[time-nuts] OT: xtal osc PN
magnus at rubidium.dyndns.org
Sat Sep 18 14:52:42 UTC 2010
On 09/18/2010 04:12 PM, francesco messineo wrote:
>> One solution would use a stable standard oscillator, say 10 MHz, and
>> then use a bandpass filter to select suitable overtones for first
>> mixdown. You can select several options for selection of overtones, but
>> fixed LC-resonators comes to mind.
> This is a neat idea, but works only for overtones of the standard,
> some of my needed frequencies aren't overtone of 10 (or 5) MHz.
What frequencies you actually needed was not clear to me, so I assumed
that 30, 40, 50 and 60 MHz would be useful frequencies, in which case it
would be a simple and not very complex approach. It has been used in
frequency counters for ages to mix-down the signal and then count the
>> Another variant is to use a fairly low-noise VCO and then PLL lock it
>> with wide bandwidth to a stable fixed reference (such as a 5 or 10 MHz
>> TCXO or OCXO of your choice, possibly divided down to suitable
>> step-frequency) as the PLL does some interesting things with phase
>> noise... within the PLL bandwidth the reference phase noise will
>> dominate where as outside of the PLL bandwidth the VCO phase noise will
>> dominate. This comes in handy, and for such PLL applications you want
>> the PLL to be wideband.
> this is also interesting, but again, isn't a PLL overkill for just 4
> fixed frequencies? I don't mind building separate oscillators. However
> the PLL approach could be interesting for other reasons (stability),
> any pointer? :-)
A simple PLL is not that complex these days. As long as you have fairly
high comparator frequency after dividing down the VCO and reference you
could get away fairly easilly. Standard programmable dividers in the TTL
family and a single chip for phase-comparator will work fairly well.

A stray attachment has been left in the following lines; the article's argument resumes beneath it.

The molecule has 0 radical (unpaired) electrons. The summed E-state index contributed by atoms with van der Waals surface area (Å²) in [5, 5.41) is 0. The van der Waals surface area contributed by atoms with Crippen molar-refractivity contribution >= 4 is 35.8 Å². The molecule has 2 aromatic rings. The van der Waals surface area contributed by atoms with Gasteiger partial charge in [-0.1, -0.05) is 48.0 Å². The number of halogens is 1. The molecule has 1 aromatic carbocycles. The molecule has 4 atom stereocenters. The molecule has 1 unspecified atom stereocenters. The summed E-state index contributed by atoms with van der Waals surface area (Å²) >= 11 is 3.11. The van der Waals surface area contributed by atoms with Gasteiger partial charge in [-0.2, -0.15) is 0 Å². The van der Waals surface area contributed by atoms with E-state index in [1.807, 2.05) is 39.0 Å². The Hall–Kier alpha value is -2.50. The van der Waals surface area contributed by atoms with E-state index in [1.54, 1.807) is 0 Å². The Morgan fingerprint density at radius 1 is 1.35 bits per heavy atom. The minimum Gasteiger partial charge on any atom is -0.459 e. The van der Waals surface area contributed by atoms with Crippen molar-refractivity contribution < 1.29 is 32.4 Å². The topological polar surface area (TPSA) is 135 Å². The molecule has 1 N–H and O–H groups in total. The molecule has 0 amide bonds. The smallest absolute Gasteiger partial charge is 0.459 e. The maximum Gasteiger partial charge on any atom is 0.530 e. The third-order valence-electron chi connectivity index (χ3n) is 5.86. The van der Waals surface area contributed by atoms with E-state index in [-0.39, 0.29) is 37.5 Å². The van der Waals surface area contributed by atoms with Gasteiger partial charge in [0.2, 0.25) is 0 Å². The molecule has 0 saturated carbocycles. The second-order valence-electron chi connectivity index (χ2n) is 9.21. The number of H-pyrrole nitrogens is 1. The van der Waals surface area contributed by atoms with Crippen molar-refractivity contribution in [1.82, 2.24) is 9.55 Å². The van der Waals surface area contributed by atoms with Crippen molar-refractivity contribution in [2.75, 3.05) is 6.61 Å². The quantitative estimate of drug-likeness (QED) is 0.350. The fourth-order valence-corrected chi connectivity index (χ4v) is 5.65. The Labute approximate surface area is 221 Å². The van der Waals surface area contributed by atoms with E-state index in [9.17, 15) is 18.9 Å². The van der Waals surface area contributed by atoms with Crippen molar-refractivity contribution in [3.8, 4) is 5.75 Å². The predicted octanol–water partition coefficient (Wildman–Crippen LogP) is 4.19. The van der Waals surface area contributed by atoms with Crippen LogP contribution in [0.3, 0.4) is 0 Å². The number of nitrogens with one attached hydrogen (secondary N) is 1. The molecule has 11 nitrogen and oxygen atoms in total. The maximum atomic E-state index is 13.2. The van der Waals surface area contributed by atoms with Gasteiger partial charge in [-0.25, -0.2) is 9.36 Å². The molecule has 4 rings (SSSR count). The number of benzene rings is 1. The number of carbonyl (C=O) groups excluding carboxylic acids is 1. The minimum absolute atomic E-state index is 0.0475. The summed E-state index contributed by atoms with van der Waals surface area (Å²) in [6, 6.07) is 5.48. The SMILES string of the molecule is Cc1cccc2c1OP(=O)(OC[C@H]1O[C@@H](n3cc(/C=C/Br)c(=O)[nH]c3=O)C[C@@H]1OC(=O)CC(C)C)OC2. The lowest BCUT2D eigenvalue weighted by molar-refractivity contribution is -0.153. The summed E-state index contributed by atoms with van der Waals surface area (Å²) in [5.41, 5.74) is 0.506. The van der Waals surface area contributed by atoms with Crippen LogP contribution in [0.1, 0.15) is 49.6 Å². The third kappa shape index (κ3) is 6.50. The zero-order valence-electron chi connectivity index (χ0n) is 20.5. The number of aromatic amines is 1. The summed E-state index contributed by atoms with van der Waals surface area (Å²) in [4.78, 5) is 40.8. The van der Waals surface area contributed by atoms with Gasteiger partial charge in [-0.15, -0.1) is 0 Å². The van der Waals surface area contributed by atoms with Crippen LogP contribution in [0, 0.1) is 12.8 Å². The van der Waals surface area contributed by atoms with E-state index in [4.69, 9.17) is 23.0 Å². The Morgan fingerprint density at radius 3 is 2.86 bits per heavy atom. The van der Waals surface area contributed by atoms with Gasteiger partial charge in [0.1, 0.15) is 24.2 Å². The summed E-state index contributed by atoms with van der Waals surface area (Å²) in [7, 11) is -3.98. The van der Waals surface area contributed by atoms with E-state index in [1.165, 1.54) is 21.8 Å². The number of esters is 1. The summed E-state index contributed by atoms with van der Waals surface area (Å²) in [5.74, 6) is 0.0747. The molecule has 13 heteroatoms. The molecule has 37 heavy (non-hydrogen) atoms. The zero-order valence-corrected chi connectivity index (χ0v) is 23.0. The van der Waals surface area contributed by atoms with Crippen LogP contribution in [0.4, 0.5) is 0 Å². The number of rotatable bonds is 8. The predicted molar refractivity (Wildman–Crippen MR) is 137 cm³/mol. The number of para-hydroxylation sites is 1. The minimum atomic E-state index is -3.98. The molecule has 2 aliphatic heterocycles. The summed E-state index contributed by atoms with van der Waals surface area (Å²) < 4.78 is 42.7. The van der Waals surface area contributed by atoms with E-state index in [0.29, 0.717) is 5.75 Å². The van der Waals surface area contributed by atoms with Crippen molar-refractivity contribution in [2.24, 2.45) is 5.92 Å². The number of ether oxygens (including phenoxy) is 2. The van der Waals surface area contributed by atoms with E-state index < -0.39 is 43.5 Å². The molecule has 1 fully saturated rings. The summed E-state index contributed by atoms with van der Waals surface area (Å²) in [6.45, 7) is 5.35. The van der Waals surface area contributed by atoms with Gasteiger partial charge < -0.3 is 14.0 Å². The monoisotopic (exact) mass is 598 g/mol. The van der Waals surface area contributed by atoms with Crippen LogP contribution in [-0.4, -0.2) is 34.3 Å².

There is gazillions of examples among hams for this approach.
>> A third alternative is to again let a stable reference of choice drive a
>> modern DDS chip, for instance AD9971 or so.
>> I am not a radio amateur, so I won't be able to say which is the best
>> solution for your needs, but that is at least what I would be looking at
>> if I where to build something like this.
> the best solution depends on many factors:
> -) if there were many others with my same needs, we'd probably find
> better to use a modern DDS (share the pcb making and someone who can
> do the soldering of such packages), instead, so far the low-VHF people
> aren't generally aware that better frontends are possible, you find
> lot of work in the HF receivers and next to nothing in the lower VHF
> where big signals and intermodulations come from broadcasts and not
> from other amateur stations!
Maybe the DDS board from the DMTD project would fit your needs?
> -) if much more than 4 different frequencies would be needed, then PLL
> would be the best choice anyway;
Actually, a DDS beats PLL on number of frequency any day of the week.
> -) if cost was not an issue, probably the best thing would be ordering
> 4 ready made OCXO from a respectable company :-)
Certainly, it would be easy, but you would not learn anything.
>> The link to Enrico I sent you is more the knowledge of the field, but if
>> you follow the links to Wenzel and Bruce stuff you have some designs to
>> look at. I wonder if you really need to go deep into the field to get
> Probably not that deep, I'm convinced that a well studied and known
> good xtal oscillator circuit could already do the job, I'm just not
> able to judge the circuit myself, so I must ask for other's advice
> (while I try to setup my own PN test bed).
John's and Bruce's pages alongside Wenzel should be the place to start then.
More information about the time-nuts